The GGG: For Plane Trips More than People

Semantic web believers including Tim Berners-Lee and Nova Spivack like to say that the social graph is part of their semantic world: the Giant Global Graph (GGG) as coined by Tim Berners-Lee. But the Giant Global Graph itself is like Dustin Hoffman’s autistic savant character Raymond Babbitt in the 1988 movie Rain Man. Raymond knew all about plane trips but couldn’t make sense of human relationships.

Web inventor Tim Berners-Lee uses the Social Graph meme to rebrand his semantic web efforts, writing in a blog post, “I called this graph the Semantic Web, but maybe it should have been Giant Global Graph!” Berners-Lee thinks there could be big payoff in adding a layer of meaning atop the documents of the World Wide Web:

So, if only we could express these relationships, such as my social graph, in a way that is above the level of documents, then we would get re-use. That’s just what the graph does for us. We have the technology — it is Semantic Web technology, starting with RDF OWL and SPARQL. Not magic bullets, but the tools which allow us to break free of the document layer. If a social network site uses a common format for expressing that I know Dan Brickley, then any other site or program (when access is allowed) can use that information to give me a better service. Un-manacled to specific documents.

But though Berners-Lee borrows social graph talk, he’s not really concerned with human relationships, but more about things that computers can understand, things like plane trips:

In the long term vision, thinking in terms of the graph rather than the web is critical to us making best use of the mobile web, the zoo of wildy differing devices which will give us access to the system. Then, when I book a flight it is the flight that interests me. Not the flight page on the travel site, or the flight page on the airline site, but the URI (issued by the airlines) of the flight itself. That’s what I will bookmark.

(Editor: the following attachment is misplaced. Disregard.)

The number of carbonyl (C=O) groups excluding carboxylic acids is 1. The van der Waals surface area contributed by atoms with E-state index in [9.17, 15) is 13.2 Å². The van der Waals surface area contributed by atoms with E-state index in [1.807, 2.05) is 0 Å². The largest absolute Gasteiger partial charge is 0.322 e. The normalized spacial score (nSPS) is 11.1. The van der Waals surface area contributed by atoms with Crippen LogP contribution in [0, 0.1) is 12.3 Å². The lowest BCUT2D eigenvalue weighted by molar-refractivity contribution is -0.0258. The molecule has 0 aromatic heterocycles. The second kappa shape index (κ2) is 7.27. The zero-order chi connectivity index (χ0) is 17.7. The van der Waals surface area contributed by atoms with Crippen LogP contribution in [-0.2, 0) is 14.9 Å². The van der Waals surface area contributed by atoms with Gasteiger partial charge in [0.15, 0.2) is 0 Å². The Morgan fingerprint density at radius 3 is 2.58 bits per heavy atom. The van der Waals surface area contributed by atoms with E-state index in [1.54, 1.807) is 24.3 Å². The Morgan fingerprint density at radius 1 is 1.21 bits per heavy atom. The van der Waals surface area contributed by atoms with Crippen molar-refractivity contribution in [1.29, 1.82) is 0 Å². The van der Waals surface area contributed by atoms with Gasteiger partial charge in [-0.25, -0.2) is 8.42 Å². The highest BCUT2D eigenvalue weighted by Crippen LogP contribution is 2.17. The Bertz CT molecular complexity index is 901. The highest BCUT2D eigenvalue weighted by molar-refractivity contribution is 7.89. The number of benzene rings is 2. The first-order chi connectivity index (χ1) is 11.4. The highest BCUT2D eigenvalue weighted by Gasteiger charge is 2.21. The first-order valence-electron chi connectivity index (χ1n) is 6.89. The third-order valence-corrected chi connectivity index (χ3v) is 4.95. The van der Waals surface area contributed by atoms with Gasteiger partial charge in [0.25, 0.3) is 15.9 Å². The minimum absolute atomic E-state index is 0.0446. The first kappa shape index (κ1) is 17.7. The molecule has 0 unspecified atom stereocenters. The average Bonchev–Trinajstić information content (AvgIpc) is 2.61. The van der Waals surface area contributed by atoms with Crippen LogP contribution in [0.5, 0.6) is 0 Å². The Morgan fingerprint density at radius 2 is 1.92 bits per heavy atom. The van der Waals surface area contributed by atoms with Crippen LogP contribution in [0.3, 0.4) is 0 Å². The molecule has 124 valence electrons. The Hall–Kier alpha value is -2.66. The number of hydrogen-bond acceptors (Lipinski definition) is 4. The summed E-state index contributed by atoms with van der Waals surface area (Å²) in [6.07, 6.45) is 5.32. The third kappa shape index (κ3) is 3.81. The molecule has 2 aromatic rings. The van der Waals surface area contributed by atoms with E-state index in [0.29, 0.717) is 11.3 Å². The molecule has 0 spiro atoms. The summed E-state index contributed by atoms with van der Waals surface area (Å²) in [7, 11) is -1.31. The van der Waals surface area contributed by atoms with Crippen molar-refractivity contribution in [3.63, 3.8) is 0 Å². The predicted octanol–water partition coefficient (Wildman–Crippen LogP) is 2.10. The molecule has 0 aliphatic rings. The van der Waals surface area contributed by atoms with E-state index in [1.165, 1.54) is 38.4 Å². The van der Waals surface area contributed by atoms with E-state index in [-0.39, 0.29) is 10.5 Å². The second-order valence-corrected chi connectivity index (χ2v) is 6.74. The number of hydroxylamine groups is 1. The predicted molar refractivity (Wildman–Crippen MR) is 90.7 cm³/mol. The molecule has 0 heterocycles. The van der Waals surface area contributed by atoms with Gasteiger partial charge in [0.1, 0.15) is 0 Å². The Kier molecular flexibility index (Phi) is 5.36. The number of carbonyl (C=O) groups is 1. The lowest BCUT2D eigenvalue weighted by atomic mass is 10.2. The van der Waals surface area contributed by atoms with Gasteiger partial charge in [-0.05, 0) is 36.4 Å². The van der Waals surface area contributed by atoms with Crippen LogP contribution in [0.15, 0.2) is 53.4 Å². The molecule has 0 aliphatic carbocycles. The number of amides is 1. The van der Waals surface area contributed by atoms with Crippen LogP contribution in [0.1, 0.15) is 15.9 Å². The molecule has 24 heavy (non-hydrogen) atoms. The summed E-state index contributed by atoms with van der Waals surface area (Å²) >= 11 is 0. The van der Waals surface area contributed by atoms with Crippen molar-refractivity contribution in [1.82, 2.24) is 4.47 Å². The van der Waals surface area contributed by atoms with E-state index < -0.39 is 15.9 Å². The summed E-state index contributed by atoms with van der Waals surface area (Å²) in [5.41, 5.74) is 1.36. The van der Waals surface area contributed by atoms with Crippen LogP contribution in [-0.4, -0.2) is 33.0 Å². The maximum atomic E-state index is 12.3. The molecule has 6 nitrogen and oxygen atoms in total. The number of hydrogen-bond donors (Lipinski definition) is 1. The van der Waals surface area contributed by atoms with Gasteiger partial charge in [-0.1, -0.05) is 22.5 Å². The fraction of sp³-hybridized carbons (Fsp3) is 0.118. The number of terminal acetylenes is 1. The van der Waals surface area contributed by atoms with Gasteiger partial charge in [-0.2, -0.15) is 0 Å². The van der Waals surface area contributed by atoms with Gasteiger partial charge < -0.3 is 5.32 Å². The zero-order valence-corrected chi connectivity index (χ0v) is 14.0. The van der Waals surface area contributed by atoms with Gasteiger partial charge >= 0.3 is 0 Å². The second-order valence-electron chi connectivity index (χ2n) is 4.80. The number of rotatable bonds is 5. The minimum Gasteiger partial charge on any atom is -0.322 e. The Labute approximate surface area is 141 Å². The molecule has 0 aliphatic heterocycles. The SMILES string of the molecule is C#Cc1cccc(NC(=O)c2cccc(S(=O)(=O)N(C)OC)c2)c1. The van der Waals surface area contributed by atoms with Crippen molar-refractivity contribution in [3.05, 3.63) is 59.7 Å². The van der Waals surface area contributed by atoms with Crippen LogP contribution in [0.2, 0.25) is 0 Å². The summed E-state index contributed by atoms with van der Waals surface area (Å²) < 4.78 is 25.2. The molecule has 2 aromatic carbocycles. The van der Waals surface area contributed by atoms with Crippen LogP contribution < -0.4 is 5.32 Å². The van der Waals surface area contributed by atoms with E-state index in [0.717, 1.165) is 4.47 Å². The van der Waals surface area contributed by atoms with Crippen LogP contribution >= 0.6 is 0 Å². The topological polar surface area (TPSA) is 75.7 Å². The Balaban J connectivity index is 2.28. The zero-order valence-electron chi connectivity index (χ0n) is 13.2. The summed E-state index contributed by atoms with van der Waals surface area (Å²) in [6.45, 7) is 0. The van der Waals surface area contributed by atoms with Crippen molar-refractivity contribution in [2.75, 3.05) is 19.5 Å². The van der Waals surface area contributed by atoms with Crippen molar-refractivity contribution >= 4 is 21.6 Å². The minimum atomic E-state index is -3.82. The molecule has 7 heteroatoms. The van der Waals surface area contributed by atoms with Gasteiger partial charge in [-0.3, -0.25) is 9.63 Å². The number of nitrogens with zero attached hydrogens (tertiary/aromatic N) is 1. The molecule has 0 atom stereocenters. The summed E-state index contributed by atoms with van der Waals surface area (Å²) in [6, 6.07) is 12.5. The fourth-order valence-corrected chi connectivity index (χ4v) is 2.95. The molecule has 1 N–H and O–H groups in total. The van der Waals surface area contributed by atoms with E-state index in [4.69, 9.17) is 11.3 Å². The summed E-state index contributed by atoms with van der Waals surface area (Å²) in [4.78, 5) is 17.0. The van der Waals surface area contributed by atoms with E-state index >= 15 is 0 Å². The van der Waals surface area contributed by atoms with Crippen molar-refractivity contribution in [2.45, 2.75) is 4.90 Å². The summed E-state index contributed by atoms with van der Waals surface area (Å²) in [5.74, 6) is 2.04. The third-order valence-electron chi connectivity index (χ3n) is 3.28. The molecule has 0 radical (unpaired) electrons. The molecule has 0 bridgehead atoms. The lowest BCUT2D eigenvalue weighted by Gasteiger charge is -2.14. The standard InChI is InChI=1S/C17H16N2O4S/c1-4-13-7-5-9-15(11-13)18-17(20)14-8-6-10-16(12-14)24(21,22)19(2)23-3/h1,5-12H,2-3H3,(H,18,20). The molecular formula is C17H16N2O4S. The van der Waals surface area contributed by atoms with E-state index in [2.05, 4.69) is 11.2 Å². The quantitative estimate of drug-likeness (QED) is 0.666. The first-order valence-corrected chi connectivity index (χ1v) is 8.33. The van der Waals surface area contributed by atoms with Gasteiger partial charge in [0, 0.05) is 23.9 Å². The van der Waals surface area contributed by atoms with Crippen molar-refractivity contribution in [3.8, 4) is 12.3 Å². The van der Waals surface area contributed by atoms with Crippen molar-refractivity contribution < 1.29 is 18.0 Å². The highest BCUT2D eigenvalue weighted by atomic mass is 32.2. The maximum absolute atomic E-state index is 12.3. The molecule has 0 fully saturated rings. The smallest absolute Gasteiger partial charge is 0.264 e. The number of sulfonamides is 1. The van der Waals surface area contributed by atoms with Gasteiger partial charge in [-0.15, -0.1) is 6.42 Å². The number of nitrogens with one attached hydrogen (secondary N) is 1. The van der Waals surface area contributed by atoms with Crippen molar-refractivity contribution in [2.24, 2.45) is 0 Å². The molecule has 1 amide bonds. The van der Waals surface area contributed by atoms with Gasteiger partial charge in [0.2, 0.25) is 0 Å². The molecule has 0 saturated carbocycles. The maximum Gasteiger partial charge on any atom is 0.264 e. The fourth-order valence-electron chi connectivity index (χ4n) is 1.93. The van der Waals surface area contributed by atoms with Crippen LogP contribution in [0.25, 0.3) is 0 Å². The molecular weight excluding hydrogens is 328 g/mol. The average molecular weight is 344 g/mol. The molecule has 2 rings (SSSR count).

The semantic web has always been about computers taking on more processing for us, not about computers allowing us to be more human, which is where the social graph might more naturally aim.

Semantic web fans would like to suggest otherwise. Nova Spivack, founder of semantic web startup Radar Networks, as well wants to make everything into a semantic graph story. “The social graph is a subset of the semantic graph,” he told me when we talked about the Twine launch.

But just like social intelligence is not a subset of academic intelligence, social knowledge and understanding isn’t a subset of the semantic meaning that semantic web technologies like RDF and SPARQL are aimed at representing. Computers can easily record and manipulate information about people taking plane trips — just like Raymond Babbitt’s autistic savant. They can’t as easily collapse social meaning into something useful online.

Though a unified social graph would be an unquestionable win for Internet microcelebrities who need to manage relationships with 2,000 or more relatively undifferentiated fans, most people socialize online with relatively few people in very complex ways, ways that are not necessarily well served by the wished-for unified social graph, ways that can’t be fully represented by computers.

So while the semantic web — the GGG — may represent people insofar as they take plane trips, that doesn’t mean it has the social intelligence to represent the social graph in a useful way.

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